The when, not if, in increased natural gas drilling activity is happening now in Crawford County.
Work on one Utica Shale natural gas well has already started and, soon, there’s expected to be a second.
The Marcellus and Utica shale regions extend through New York, Pennsylvania, Maryland, West Virginia, Ohio and portions of Kentucky and Tennessee. They are important geologic formations because they hold large reserves of oil and natural gas.
The Marcellus Shale is at a depth of about 5,000 feet while the Utica Shale is at a depth of about 7,000 to 8,000 feet. Crawford County has more of a prevalence of the Utica Shale formation.
Range Resources of Fort Worth, Texas, commenced work on its Lippert Unit #1H Well off Pettis Road in East Fairfield Township, outside of Cochranton, late last month. The company was issued a permit for the well by the Pennsylvania Department of Environmental Resources’ northwest regional office in Meadville on June 5.
The company owns the site though how long Range has owned it wasn’t determined by the Tribune.
Range plans to drill vertically approximately 7,060 feet before it then drills horizontally about 7,600 feet into the Utica formation, according to its application.
Utica and Marcellus shale gas wells are considered unconventional since they are drilled both vertically then horizontally to get into the gas pockets.
The Lippert Unit #1H is the first Marcellus or Utica shale permit issued for Crawford County, S. Craig Lobins, oil and gas program manager for DEP’s Meadville regional office, confirmed.
But the Lippert Unit #1H Well in southeastern Crawford County isn’t the only Utica Shale well Range wants to drill in Crawford County.
“We are planning to drill in Greenwood Township,” said Mary Patton, director of regulatory services for Range’s Northern Marcellus Division confirmed.
The company recently notified both Crawford County and Greenwood Township officials it plans to submit permit applications to DEP for a well pad and access road in the area of Bradley and Brick Church roads in Greenwood Township.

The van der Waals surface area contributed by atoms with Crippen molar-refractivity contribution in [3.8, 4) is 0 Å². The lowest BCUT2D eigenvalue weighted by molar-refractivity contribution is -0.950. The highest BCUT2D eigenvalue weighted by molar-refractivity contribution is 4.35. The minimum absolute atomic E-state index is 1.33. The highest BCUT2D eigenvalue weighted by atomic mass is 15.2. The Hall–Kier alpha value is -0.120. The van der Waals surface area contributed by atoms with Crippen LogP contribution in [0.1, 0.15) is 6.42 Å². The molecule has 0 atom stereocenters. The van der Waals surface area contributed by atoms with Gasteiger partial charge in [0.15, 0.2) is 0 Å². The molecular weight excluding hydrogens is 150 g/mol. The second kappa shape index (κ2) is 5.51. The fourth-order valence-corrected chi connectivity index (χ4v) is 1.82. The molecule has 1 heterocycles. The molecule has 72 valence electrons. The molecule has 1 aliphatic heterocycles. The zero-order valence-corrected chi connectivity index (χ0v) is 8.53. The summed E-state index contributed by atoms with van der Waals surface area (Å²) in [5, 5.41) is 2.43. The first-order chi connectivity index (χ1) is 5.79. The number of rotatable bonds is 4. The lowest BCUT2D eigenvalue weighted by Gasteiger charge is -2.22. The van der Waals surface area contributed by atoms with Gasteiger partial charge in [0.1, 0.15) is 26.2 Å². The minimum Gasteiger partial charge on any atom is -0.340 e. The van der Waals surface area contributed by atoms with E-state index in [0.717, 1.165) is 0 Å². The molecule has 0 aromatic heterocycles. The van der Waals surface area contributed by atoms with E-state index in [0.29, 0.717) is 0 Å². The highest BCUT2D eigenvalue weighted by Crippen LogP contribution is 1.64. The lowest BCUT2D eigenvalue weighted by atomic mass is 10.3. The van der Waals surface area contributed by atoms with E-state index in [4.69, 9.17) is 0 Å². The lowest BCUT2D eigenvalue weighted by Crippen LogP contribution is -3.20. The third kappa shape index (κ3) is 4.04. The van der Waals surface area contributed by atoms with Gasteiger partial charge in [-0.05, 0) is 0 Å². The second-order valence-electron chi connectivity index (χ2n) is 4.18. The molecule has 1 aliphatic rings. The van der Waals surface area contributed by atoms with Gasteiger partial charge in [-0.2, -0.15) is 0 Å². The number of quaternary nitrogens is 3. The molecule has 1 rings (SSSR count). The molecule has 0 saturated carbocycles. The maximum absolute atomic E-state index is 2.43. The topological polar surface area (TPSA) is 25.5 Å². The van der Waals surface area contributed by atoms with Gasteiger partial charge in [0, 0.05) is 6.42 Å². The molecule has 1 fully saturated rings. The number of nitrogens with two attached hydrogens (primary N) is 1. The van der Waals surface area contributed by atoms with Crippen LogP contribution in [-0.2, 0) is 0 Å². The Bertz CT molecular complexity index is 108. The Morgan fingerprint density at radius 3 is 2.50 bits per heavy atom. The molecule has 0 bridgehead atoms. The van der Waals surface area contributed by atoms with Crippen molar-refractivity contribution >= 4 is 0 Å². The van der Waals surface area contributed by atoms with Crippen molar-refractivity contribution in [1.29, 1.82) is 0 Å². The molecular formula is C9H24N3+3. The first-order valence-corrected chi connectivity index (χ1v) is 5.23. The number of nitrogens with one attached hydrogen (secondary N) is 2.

“We’re still putting together the application,” Patton said of the Greenwood Township well site, located in south-central Crawford County.
Patton declined to answer how many Utica Shale wells Range was planning to drill in Crawford County.
Most of the natural gas well drilling activity taking place has been happening either south or east of Crawford County — in southeast Ohio and southwest Pennsylvania; and in northeast Pennsylvania.
Gas reserves look good
The news of Range Resources wanting to drill more than one Utica Shale well underscores the confidence the company has in oil and natural gas reserves in Crawford County, according to Brian Pitzer of the Northwest Pennsylvania Land Owners Group. A non-profit land owners group that formed in 2011 to get better lease terms from drilling firms has more 500 members who own more than 40,000 acres.
“If the wells are successful, they will transform the region economically,” said Pitzer.
The wells could be the most important energy development in the region since Col. Edwin Drake successfully drilled the first oil well near Titusville in 1859, according to Pitzer.
Pitzer said it’s important for land owners to get information and understand terms of a lease.
“An oil and gas lease is a long-term commitment,” said Pitzer. “We are urging our members to be patient and not sign the first lease offered to them.”
Just a year ago, oil and gas leases in Crawford County were going for about $50 an acre, now they’re at $3,000 and higher an acre, Pitzer said.
Did you know?
Range Resources of Fort Worth, Texas, commenced work on its Lippert Unit #1H Well off Pettis Road in East Fairfield Township, outside of Cochranton, late last month. It’s the first well being drilled in Crawford County in either the Marcellus or Utica shale formations, two deep rock formations that contain natural gas.
In anticipation of the potential economic boom from increased drilling activity, Crawford County government formed its own countywide oil and gas task force in May to meet on topics such as the potential impact on environment, economic development, public safety, infrastructure and roads, and education and community outreach.
Keith Gushard can be reached at 724-6370 or by email at email@example.com.